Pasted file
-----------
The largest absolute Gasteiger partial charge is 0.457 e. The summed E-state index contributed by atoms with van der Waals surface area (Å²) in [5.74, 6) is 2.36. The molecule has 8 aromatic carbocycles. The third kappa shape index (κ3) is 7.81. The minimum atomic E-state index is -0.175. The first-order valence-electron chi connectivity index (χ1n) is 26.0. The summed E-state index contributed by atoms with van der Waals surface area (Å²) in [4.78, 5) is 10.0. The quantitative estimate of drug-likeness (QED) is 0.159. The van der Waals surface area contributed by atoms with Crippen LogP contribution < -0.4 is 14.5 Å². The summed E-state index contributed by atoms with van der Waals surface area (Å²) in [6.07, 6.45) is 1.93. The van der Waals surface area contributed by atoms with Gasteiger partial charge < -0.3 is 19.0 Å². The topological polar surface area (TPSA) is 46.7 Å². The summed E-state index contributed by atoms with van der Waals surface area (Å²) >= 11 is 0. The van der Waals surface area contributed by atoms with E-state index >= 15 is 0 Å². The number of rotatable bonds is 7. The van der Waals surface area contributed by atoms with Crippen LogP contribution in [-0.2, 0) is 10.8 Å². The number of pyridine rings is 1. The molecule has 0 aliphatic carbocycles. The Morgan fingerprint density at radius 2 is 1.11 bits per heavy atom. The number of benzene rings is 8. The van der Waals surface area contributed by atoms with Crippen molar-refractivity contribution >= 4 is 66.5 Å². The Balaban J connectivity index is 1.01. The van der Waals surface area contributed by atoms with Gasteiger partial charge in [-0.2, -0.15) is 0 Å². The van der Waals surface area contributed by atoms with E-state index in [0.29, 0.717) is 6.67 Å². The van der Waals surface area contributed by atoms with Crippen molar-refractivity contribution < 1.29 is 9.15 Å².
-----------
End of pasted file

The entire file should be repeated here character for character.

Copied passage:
The largest absolute Gasteiger partial charge is 0.457 e. The summed E-state index contributed by atoms with van der Waals surface area (Å²) in [5.74, 6) is 2.36. The molecule has 8 aromatic carbocycles. The third kappa shape index (κ3) is 7.81. The minimum atomic E-state index is -0.175. The first-order valence-electron chi connectivity index (χ1n) is 26.0. The summed E-state index contributed by atoms with van der Waals surface area (Å²) in [4.78, 5) is 10.0. The quantitative estimate of drug-likeness (QED) is 0.159. The van der Waals surface area contributed by atoms with Crippen LogP contribution < -0.4 is 14.5 Å². The summed E-state index contributed by atoms with van der Waals surface area (Å²) in [6.07, 6.45) is 1.93. The van der Waals surface area contributed by atoms with Gasteiger partial charge < -0.3 is 19.0 Å². The topological polar surface area (TPSA) is 46.7 Å². The summed E-state index contributed by atoms with van der Waals surface area (Å²) >= 11 is 0. The van der Waals surface area contributed by atoms with E-state index >= 15 is 0 Å². The number of rotatable bonds is 7. The van der Waals surface area contributed by atoms with Crippen LogP contribution in [-0.2, 0) is 10.8 Å². The number of pyridine rings is 1. The molecule has 0 aliphatic carbocycles. The Morgan fingerprint density at radius 2 is 1.11 bits per heavy atom. The number of benzene rings is 8. The van der Waals surface area contributed by atoms with Crippen molar-refractivity contribution >= 4 is 66.5 Å². The Balaban J connectivity index is 1.01. The van der Waals surface area contributed by atoms with Gasteiger partial charge in [-0.2, -0.15) is 0 Å². The van der Waals surface area contributed by atoms with E-state index in [0.29, 0.717) is 6.67 Å². The van der Waals surface area contributed by atoms with Crippen molar-refractivity contribution < 1.29 is 9.15 Å².